Bob Seely is a member of the Foreign Affairs Select Committee, and is MP for the Isle of Wight.
The case of Shamima Begum, who ran away to live under ISIS rule when she was a teenager, is deeply troubling. In 2015, aged just 15, she went to Syria to support the terror group, and was almost immediately married to a Dutch jihadi convert. She now wants to return to the UK with her surviving child. Two other are dead.
She is one of hundreds of former and current ISIS supporters who hold UK passports, and who now may try to make their way back to Britain as ISIS faces final collapse.
Before I entered Parliament, I served with our armed forces during the campaign to destroy ISIS’ so-called caliphate. I was proud to do so. The territory that ISIS controlled, which initially stretched from central Syria through to Mosul in Northern Iraq, was a true heart of darkness. It was a revolting regime that mixed mediaeval theocracy with police state practises, and which advertised its death cult in infamous beheading videos.
Four years of bombing and ground force assault by the US, its British and French allies, our Kurdish partners on the ground in Iraq (the Peshmerga) and Syria (the SDF) have defeated ISIS as a physical force, but this victory intensifies a problem: what are we to do with returning ISIS fighters and their fellow travellers? What do we do with those who continue to nurture the idea of violent jihad in their minds? Getting our decision wrong could cost lives.
There is a natural – and exceptionally understandable – instinct to feel anger and contempt for the decisions made by Begum and others. The public revulsion has been rightly expressed by Sajid Javid.
However, it has proved hard to prosecute those who went to live in the ISIS-controlled area. As a result, Javid and his team steered through the Counter Terror and Border Security Act, which this week became law. First, it brings in a designated area offence, allowing prosecution for being in a geographical location without good reason. Second, it makes revoking UK citizenship easier. Third, it brings in Terrorism Prevention and Investigation Measures – ‘super ASBOs’ – to disrupt those engaged in extremism in the UK.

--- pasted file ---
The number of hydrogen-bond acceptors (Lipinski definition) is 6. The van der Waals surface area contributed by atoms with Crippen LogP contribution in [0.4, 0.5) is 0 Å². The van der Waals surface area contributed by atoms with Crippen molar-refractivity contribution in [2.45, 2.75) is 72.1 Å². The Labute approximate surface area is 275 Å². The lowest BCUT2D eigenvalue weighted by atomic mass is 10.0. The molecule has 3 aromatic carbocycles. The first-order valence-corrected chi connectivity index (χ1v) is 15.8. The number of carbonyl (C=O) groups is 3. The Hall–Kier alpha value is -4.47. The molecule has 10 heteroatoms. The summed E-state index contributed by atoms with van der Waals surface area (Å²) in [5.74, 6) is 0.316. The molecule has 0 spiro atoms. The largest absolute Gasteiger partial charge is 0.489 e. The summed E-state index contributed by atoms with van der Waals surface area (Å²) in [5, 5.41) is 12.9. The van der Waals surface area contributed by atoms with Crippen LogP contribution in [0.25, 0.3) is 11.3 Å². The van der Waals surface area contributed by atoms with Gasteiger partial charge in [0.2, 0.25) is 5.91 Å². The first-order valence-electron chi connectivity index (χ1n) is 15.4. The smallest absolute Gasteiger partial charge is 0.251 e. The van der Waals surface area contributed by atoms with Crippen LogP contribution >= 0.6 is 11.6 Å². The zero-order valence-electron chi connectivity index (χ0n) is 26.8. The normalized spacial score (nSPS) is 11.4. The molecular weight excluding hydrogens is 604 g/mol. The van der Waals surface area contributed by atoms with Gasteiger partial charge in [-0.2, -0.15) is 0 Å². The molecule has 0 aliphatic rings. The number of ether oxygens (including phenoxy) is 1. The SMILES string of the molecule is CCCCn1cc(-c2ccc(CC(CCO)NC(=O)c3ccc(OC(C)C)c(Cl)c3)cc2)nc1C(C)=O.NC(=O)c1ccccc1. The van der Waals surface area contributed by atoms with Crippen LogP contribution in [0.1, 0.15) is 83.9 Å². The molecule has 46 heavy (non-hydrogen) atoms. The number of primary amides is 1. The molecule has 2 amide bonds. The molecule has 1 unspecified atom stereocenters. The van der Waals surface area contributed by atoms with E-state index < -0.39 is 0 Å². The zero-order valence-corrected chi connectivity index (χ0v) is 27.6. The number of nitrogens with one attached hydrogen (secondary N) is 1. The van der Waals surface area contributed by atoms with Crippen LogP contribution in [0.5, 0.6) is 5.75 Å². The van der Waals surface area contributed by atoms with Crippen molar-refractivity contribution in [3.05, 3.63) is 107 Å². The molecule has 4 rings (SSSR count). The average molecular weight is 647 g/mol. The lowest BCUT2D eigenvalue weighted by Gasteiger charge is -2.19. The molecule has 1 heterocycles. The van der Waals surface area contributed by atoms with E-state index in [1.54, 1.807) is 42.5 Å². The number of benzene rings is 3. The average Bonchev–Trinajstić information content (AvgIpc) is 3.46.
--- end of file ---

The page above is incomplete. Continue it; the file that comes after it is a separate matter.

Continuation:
However, this law can’t be used retrospectively. In addition, if Begum is a British citizen and does not have a second citizenship, she has the right to return. This is not a negotiable point. It is illegal to make her stateless, and attempts to do so will see the Government in court. Furthermore, she was a child when she left. She has made some dire life choices, but her age should be taken into account. Either way, if she makes it to our shores, we will have to find a solution for her and for people who have done worse.
Public anger is understandable, but our priority must be public safety – and that means making some difficult choices.
In practical terms, it means continuing to develop intelligence on ISIS returnees. We need to be ‘collecting’ on both UK and other ‘internationals’ who served ISIS. We need to do so to be able to make judgements on their relative danger to our societies, how we monitor them and how they can be deradicalised. The more information we have, the more we can judge which returnees are a threat. Everything we do, including the deals we strike and whom we decide to prosecute, has to be based on that.
Back in 2016, it was reckoned that 700 UK citizens were fighting for, or supporting, ISIS. That figure now totals between 800 and 1,000. Of those, between 100 and 250 have died. UK air power killed some of them; the US and the French others. More were killed by our Kurdish the Peshmerga and the SDF. Other UK fighters who survived and who have a second passport will not be able to return – because they have been quietly stripped of their UK citizenship.
However, even if we identify most of those British citizens who served ISIS and are now considering returning, we will miss some of them. However good our agencies’ information is, some will have slipped through. Therefore, the need for information, on both known and unknown ISIS terrorists and fellow travellers, is our priority. The greatest protection we have against another Manchester bombing, 7/7 or Borough attack is knowledge.
We do not have to help ISIS terrorists and their war brides to return. But for those who make it here, whether they are prosecuted or not, there must be a price for returning and living their lives in the freedom that they denied others when they lived in ISIS-controlled territory. That price is information.